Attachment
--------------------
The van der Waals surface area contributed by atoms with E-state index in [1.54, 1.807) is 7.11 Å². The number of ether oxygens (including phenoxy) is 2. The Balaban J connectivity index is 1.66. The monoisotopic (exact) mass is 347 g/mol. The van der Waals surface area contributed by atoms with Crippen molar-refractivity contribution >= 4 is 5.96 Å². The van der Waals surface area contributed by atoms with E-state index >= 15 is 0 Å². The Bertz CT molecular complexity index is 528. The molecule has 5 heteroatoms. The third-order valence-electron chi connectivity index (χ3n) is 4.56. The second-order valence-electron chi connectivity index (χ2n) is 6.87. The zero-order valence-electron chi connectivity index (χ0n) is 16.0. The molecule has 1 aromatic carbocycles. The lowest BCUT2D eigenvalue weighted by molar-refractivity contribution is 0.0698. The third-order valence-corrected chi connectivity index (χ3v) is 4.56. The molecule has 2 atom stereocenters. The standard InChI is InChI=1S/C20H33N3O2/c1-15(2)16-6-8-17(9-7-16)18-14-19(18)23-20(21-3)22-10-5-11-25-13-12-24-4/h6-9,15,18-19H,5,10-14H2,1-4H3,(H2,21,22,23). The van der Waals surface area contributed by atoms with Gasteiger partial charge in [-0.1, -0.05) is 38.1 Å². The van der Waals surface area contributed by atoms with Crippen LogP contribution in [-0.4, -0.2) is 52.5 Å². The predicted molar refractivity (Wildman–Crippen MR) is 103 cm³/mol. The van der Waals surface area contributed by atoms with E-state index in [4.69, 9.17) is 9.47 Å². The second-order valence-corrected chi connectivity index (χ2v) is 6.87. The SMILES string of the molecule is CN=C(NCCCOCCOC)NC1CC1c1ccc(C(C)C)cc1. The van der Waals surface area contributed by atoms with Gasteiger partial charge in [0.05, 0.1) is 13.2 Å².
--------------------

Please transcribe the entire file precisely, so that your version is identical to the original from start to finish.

The van der Waals surface area contributed by atoms with E-state index in [1.54, 1.807) is 7.11 Å². The number of ether oxygens (including phenoxy) is 2. The Balaban J connectivity index is 1.66. The monoisotopic (exact) mass is 347 g/mol. The van der Waals surface area contributed by atoms with Crippen molar-refractivity contribution >= 4 is 5.96 Å². The van der Waals surface area contributed by atoms with E-state index >= 15 is 0 Å². The Bertz CT molecular complexity index is 528. The molecule has 5 heteroatoms. The third-order valence-electron chi connectivity index (χ3n) is 4.56. The second-order valence-electron chi connectivity index (χ2n) is 6.87. The zero-order valence-electron chi connectivity index (χ0n) is 16.0. The molecule has 1 aromatic carbocycles. The lowest BCUT2D eigenvalue weighted by molar-refractivity contribution is 0.0698. The third-order valence-corrected chi connectivity index (χ3v) is 4.56. The molecule has 2 atom stereocenters. The standard InChI is InChI=1S/C20H33N3O2/c1-15(2)16-6-8-17(9-7-16)18-14-19(18)23-20(21-3)22-10-5-11-25-13-12-24-4/h6-9,15,18-19H,5,10-14H2,1-4H3,(H2,21,22,23). The van der Waals surface area contributed by atoms with Gasteiger partial charge in [-0.1, -0.05) is 38.1 Å². The van der Waals surface area contributed by atoms with Crippen LogP contribution in [-0.4, -0.2) is 52.5 Å². The predicted molar refractivity (Wildman–Crippen MR) is 103 cm³/mol. The van der Waals surface area contributed by atoms with E-state index in [4.69, 9.17) is 9.47 Å². The second-order valence-corrected chi connectivity index (χ2v) is 6.87. The SMILES string of the molecule is CN=C(NCCCOCCOC)NC1CC1c1ccc(C(C)C)cc1. The van der Waals surface area contributed by atoms with Gasteiger partial charge in [0.05, 0.1) is 13.2 Å².